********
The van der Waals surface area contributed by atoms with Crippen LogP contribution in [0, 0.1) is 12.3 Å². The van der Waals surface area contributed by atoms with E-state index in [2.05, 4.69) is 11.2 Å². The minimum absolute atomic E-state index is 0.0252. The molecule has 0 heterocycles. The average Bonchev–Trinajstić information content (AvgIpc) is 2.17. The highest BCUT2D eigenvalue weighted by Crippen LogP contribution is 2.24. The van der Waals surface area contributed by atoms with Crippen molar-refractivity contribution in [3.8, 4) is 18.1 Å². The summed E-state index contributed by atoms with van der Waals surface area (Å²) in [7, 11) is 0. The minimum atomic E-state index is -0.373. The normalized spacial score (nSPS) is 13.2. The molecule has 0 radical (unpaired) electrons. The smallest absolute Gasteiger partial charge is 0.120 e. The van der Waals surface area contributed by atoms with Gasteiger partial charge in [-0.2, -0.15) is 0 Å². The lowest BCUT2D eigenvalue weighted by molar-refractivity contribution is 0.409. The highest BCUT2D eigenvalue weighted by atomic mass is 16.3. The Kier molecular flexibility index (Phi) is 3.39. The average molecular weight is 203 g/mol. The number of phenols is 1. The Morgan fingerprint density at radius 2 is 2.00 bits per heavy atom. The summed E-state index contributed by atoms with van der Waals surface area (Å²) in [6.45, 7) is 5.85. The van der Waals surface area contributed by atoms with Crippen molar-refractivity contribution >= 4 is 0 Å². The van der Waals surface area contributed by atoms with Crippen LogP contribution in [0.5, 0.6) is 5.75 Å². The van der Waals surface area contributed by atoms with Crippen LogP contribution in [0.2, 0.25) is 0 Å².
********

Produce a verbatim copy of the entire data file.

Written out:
The van der Waals surface area contributed by atoms with Crippen LogP contribution in [0, 0.1) is 12.3 Å². The van der Waals surface area contributed by atoms with E-state index in [2.05, 4.69) is 11.2 Å². The minimum absolute atomic E-state index is 0.0252. The molecule has 0 heterocycles. The average Bonchev–Trinajstić information content (AvgIpc) is 2.17. The highest BCUT2D eigenvalue weighted by Crippen LogP contribution is 2.24. The van der Waals surface area contributed by atoms with Crippen molar-refractivity contribution in [3.8, 4) is 18.1 Å². The summed E-state index contributed by atoms with van der Waals surface area (Å²) in [7, 11) is 0. The minimum atomic E-state index is -0.373. The normalized spacial score (nSPS) is 13.2. The molecule has 0 radical (unpaired) electrons. The smallest absolute Gasteiger partial charge is 0.120 e. The van der Waals surface area contributed by atoms with Gasteiger partial charge in [-0.2, -0.15) is 0 Å². The lowest BCUT2D eigenvalue weighted by molar-refractivity contribution is 0.409. The highest BCUT2D eigenvalue weighted by atomic mass is 16.3. The Kier molecular flexibility index (Phi) is 3.39. The average molecular weight is 203 g/mol. The number of phenols is 1. The Morgan fingerprint density at radius 2 is 2.00 bits per heavy atom. The summed E-state index contributed by atoms with van der Waals surface area (Å²) in [6.45, 7) is 5.85. The van der Waals surface area contributed by atoms with Crippen molar-refractivity contribution >= 4 is 0 Å². The van der Waals surface area contributed by atoms with Crippen LogP contribution in [0.5, 0.6) is 5.75 Å². The van der Waals surface area contributed by atoms with Crippen LogP contribution in [0.2, 0.25) is 0 Å².